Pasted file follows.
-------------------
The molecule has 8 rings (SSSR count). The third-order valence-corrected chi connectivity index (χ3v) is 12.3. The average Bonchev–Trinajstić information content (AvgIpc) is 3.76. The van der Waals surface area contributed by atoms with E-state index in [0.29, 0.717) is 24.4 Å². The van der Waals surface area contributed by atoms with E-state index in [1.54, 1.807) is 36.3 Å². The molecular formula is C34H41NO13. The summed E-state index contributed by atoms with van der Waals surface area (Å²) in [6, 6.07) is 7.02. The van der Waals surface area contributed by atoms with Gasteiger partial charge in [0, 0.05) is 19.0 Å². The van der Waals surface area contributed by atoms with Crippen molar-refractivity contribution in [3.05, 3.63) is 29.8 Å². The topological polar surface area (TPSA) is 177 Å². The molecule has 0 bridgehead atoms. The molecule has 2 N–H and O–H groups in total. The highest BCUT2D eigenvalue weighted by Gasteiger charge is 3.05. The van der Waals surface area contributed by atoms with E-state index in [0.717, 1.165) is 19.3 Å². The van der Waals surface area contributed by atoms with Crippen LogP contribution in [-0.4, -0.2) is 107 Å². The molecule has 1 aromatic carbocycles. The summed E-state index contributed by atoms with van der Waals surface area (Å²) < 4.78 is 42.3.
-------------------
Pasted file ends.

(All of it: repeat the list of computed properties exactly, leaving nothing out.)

The molecule has 8 rings (SSSR count). The third-order valence-corrected chi connectivity index (χ3v) is 12.3. The average Bonchev–Trinajstić information content (AvgIpc) is 3.76. The van der Waals surface area contributed by atoms with E-state index in [0.29, 0.717) is 24.4 Å². The van der Waals surface area contributed by atoms with E-state index in [1.54, 1.807) is 36.3 Å². The molecular formula is C34H41NO13. The summed E-state index contributed by atoms with van der Waals surface area (Å²) in [6, 6.07) is 7.02. The van der Waals surface area contributed by atoms with Gasteiger partial charge in [0, 0.05) is 19.0 Å². The van der Waals surface area contributed by atoms with Crippen molar-refractivity contribution in [3.05, 3.63) is 29.8 Å². The topological polar surface area (TPSA) is 177 Å². The molecule has 0 bridgehead atoms. The molecule has 2 N–H and O–H groups in total. The highest BCUT2D eigenvalue weighted by Gasteiger charge is 3.05. The van der Waals surface area contributed by atoms with E-state index in [0.717, 1.165) is 19.3 Å². The van der Waals surface area contributed by atoms with Crippen LogP contribution in [-0.4, -0.2) is 107 Å². The molecule has 1 aromatic carbocycles. The summed E-state index contributed by atoms with van der Waals surface area (Å²) < 4.78 is 42.3.